In Walk, players can establish a "home" location that can be customised and decorated, similar to Dragon Quest X (another DQ that didn’t reach the rest of the world).

    Dragon Quest creator Yuji Horii served as general director to Walk, alongside DQ character designer Akira Toriyama and DQ composer Koichi Sugiyama.

    According to Sensor Tower, Dragon Quest Walk had the second most successful launch month of an AR game in Japan at $86 million, second only to Pokémon Go which earned $118 million.

    Two years on Dragon Quest Walk is still performing well, accumulating approximately $18 million for September 2021.

    My sedentary lifestyle desperately needs Dragon Quest Walk to be released outside of Japan to give me another reason to leave my house.

    Pokémon Go is one of the most recognised mobile games available and although Dragon Quest does not have as large a western audience it is still surprising that the game has not been launched elsewhere.

    Hopefully, Square Enix will come to its senses and publish the game elsewhere, especially with the recent release of the Pikmin Bloom inspiring us to once again leave the house.

  • The Idolmaster Cinderella Girls: Starlight Stage

    The Idolmaster Cinderella Girls: Starlight Stage logo

    The Idolmaster Cinderella Girls: Starlight Stage is a spin-off of The Idolmaster Cinderella Girls, a free-to-play mobile simulation game launched in 2011.

    Another title developed by Cygames, co-developed with Bandai Namco, Starlight Stage is the oldest game on our list, launching on iOS and Android in September 2015.

    The game is part of the wider Idolmaster franchise that focuses on the career of producers who manage Japanese pop idols. The franchise began as an arcade game but has since released over 20 games and an anime series.

    In Starlight Stage, players take the role of a producer at the fictional 346 Production talent studio, coaching girls to be Japanese pop idol stars. Unlike its predecessor which focused on the management aspect only, Starlight Stage incorporates rhythm game play allowing users to perform songs with their idols.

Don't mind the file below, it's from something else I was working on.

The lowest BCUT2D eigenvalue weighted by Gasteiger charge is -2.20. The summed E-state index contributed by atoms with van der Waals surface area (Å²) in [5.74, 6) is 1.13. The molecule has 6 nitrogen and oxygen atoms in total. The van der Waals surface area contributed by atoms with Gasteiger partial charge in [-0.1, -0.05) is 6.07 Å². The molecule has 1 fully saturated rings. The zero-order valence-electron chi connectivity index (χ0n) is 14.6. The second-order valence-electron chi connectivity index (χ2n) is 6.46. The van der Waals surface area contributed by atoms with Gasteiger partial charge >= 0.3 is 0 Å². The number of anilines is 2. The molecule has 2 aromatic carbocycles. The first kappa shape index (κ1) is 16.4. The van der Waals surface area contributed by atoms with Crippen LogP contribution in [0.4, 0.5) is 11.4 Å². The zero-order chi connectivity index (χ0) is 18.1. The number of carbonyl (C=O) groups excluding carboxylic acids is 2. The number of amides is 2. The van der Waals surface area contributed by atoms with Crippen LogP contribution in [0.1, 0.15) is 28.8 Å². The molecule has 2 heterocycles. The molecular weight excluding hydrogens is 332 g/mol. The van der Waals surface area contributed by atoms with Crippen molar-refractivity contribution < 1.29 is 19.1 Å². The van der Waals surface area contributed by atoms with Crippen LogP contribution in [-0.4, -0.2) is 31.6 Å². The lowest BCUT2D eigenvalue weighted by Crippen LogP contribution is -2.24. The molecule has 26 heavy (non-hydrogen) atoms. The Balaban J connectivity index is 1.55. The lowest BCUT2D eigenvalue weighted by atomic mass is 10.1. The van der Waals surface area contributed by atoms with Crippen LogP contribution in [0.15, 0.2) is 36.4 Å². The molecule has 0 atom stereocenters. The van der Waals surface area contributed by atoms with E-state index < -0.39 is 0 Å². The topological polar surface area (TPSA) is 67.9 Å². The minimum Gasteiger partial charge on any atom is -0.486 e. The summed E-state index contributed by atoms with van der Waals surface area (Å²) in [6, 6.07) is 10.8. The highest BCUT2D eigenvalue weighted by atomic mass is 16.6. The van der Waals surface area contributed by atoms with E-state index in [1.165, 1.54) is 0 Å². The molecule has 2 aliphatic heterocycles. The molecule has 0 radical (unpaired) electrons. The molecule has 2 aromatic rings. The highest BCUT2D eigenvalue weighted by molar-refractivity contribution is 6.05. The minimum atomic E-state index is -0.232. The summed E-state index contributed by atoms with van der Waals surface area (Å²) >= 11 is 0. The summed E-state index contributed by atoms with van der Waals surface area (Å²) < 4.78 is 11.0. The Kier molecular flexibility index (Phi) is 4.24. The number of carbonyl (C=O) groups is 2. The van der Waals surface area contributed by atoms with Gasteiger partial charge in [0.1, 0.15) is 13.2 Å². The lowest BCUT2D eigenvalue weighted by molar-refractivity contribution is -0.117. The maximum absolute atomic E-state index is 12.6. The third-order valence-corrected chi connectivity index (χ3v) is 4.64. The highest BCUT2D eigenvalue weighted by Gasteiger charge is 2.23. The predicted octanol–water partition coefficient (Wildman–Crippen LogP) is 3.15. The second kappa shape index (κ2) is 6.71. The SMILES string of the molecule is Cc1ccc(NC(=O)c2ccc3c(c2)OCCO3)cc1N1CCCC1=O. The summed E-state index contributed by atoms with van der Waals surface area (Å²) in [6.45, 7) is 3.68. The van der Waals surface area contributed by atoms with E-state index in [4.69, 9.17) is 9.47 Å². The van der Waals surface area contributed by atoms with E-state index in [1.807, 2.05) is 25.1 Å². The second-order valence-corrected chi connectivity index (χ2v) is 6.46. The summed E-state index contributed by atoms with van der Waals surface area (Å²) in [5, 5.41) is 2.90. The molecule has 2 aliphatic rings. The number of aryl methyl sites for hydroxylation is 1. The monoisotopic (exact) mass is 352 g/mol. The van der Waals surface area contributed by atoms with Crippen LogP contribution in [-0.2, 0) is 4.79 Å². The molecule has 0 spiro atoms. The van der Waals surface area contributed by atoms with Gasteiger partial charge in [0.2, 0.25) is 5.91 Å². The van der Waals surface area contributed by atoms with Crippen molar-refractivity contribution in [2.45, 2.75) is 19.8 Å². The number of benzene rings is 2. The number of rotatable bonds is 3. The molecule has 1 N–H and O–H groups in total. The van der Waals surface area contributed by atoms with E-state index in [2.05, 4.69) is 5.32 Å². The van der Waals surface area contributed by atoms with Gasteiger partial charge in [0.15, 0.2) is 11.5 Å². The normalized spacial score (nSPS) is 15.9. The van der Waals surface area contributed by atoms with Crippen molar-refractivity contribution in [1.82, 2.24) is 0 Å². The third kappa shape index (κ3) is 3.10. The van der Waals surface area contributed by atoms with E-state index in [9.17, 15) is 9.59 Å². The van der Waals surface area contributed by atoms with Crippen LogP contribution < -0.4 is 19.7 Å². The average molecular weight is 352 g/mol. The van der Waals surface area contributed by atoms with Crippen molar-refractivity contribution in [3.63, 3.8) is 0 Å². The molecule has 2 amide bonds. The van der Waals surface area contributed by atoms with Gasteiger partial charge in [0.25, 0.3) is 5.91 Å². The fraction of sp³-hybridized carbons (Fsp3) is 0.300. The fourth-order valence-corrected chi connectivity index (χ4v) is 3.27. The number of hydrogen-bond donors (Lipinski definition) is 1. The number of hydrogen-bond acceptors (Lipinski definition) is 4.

There are around 190 idols available in Starlight Stage, which each fall into one of three categories: cute, cool, and passion. Idols also have variants, separated by a rarity category, and are represented in-game as collectable cards.

    Each idol has four stats that the player is tasked with developing to achieve greater scores by sending the idols to lessons. Vocal, dance and visual stats contribute to the character’s appeal value, whereas life represents their health.

    Additionally, Idols can be sent to work (are we not paying them to be idols?) to gain experience, money, fans, and other rewards.

    The game’s rhythm game portion is known as "Live mode", where players must assemble a group of five idols with one main idol for the group.

    During Live mode, rhythm icons scroll from the top of the screen to the bottom towards one of five lanes that players must tap, hold, or flick in a direction. Players can select one of four difficultly levels to perform that drastically increase in difficulty. Certain songs include an additional fifth difficulty, Master+.

    Players can also create their own customisable office space which is frequently visited by the idols. In their office, players can chat with the idols or listen to songs featured in the game, and also visit other players’ offices.

    Despite its age, Starlight Stage has maintained a consistent presence in Japan. According to Sensor Tower, Starlight Stage generated the eighth-highest consumer spending between January 2016 and September 2020 and was the only rhythm game featured in the list.

  • Ni no Kuni Cross Worlds

    Ni no Kuni Cross Worlds logo

    Ni no Kuni Cross Worlds is the third mobile entry to Bandai Namco’s RPG series, Ni no Kuni, and the first to be developed by Netmarble.

    Cross Worlds was first revealed in November 2019 and was originally scheduled for a late 2020 release. The game was first launched on June 10th, 2021 in Japan, South Korea and Taiwan.

    The story of Cross Worlds followers a video game beta tester who when testing a new virtual reality fantasy game, Soul Divers, gets transported to the world of Ni no Kuni.

    Inside Soul Divers, the player encounters an artificial intelligence called Rania before a glitch crashes the game.

    Players familiar with the Ni no Kuni series will recognise that the world in Cross Worlds is similar to the original games in the main series, Dominion of the Dark Djinn and Wrath of the White Witch.

    Additionally, unlike previous Ni no Kuni mobile games, the graphics in Cross Worlds are akin to the console releases, providing a more detailed and immersive experience.

    Furthermore, the characters resemble the art style of Japanese animation firm Studio Ghibli, one of the collaborators for the first entry in the franchise.

    Players can choose to play as one of five different classes: destroyer, engineer, rogue, swordsman, and witch.

    There are two game modes currently available, a cooperative multiplayer called Kingdom mode and a competitive multiplayer mode, named Team Arena.

    Cross Worlds had an astoundingly successful launch and generated $100 million within 11 days, faster than Pokémon Go which held the previous record. According to Sensor Tower, Cross Worlds was the third highest-grossing game worldwide in June 2021, following Honor of Kings and PUBG Mobile.

    Fortunately, Ni no Kuni Cross Worlds is rumoured for a worldwide release sometime in the first half of next year.

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The man formerly known as News Editor.